Wednesday, August 18, 2021

Today by Rachel Withers

Small talk
Small threats, from a small man, announcing a small number of evacuations

Image of Prime Minister Scott Morrison speaking at a press conference today. Image via ABC News

Prime Minister Scott Morrison speaking at a press conference today. Image via ABC News

Today is Vietnam Veterans’ Day, as Scott Morrison noted near the outset of this afternoon’s Afghanistan/vaccination hybrid update. He brought this up to praise the military and show his unrivalled deference to the veteran community, whose calls for action he has spent months ignoring. But if anyone hoped the occasion might have inspired the PM to look to the example of Malcolm Fraser, the Liberal prime minister who opened the door to tens of thousands of Vietnamese refugees when that war ended, as writer Bertin Huynh has so eloquently called for Morrison to do, they were sorely disappointed. Morrison was announcing the successful completion of the first military evacuation flight, amid reports an RAAF plane had flown in and out of Afghanistan overnight. But the number of people rescued was just 26 – hardly a full plane, and an abysmal effort when compared to the 640 flown out by a US cargo plane that carried more than five times its passenger limit to safety. What’s more, the RAAF plane carried only Australian citizens, Afghan nationals with visas, and one foreign official. It appears that while Australians were contacted by the government and told to prepare to leave last night, many Afghans waiting to be evacuated were not notified at all. Having announced that paltry effort, Morrison turned to other small matters: his desire to warn Afghans – people so desperate that they are hanging off the sides of planes and falling to their deaths – against trying to make it here through unofficial means, and to extinguish any hope of permanent resettlement for those who try. As advocates call for his government to do more, Morrison assured Australians that he would not be following the lead of Canada, which has pledged to resettle 20,000 Afghans, with Australia to resettle only 3000, out of its existing humanitarian intake, all while stoking fears of people smugglers and boat arrivals. On what could have been an auspicious day for Morrison to step forward and be a leader, all he had to show was a small effort, and increasingly small politics.

Morrison promised that today’s evacuation flight was just the first of many (“subject to weather”), noting the difficulty of reaching people now that the country has been plunged into chaos. But he also made clear that, as with our humanitarian intake, the most important factor was not doing the right thing, but saving the right people, in an “orderly fashion”, making clear there would be no generous humanitarian loads like that seen on the US cargo plane. “We need to be very clear who is getting on our planes, who is going to our base and going to come here and live in Australia,” he said. Throughout questions, Morrison insisted that Australia would try to help as many people as it could, as safely and quickly as possible, though clearly this didn’t extend to filling a plane to airlift some of the other increasingly desperate people in Kabul. Vetting people, he said, wasn’t “simple”, claiming the reason it was taking so long to ascertain who deserved our help was that it was complicated to figure out what had happened to them over the past five years (as if his government hadn’t had years to undertake this process). Morrison also talked up security risks. “We don’t know what they’ve been doing in that intervening period in what has been a very unstable situation,” he said. “So it isn’t just a matter of people coming along and presenting a pay slip from the Australian government saying ‘I used to work for you.’”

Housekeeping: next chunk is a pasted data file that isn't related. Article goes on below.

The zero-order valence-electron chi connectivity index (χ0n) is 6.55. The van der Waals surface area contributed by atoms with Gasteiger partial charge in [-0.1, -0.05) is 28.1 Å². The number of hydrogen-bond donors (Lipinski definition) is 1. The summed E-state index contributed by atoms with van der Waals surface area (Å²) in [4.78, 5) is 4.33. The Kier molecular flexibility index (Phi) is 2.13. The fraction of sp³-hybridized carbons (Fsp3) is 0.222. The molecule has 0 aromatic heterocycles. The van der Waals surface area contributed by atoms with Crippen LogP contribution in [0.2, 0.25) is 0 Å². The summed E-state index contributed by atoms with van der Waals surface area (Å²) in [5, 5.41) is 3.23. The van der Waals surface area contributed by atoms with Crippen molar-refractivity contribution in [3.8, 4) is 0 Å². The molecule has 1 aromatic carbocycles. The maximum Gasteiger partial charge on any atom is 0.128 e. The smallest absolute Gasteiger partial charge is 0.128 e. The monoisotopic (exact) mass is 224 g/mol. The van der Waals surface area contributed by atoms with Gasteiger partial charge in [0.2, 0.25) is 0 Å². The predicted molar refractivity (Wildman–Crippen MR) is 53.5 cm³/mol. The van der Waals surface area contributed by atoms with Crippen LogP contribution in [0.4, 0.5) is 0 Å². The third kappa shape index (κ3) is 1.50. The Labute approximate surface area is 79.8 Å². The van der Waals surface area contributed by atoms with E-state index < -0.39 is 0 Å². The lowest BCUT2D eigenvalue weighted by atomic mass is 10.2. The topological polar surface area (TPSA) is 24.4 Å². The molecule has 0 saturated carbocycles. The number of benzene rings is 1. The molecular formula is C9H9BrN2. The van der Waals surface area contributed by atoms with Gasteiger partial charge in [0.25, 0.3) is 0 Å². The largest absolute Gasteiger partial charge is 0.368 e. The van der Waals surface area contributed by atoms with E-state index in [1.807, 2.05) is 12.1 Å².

But it was in using the press conference to turn to his anti-asylum seeker rhetoric that the PM showed how truly small he could be. As advocates call for Australia to increase its humanitarian intake, not just for those who helped us only to be abandoned, but for all those seeking refuge from the Taliban, Morrison returned to his standard messaging on immigration, threatening both would-be refugees and people smugglers, while confirming Australia would not be massively expanding its measly humanitarian intake – with a faint dog whistle to top it all off. “We will only be resettling people through our official humanitarian program going through official channels,” he warned those currently throwing themselves at planes. “We will not be offering a pathway to permanent residency or citizenship.” He also confirmed that Afghans already here on temporary protection visas, who his government yesterday promised would not be sent back to their home country “at this stage”, would not be offered permanent residency, leaving these stateless people in a permanent state of limbo. Morrison claimed, in a line meant purely for his own citizens, that this was about protecting people from people smugglers. “I will not give you a product to sell and take advantage of people’s misery,” he warned. The idea of depriving them of their “product” by increasing Australia’s humanitarian intake to a level similar to Canada’s, thus allowing Afghans to enter Australia safely and legally, clearly did not cross his mind, with the PM continuing to insist that “Australia is not going into that territory”.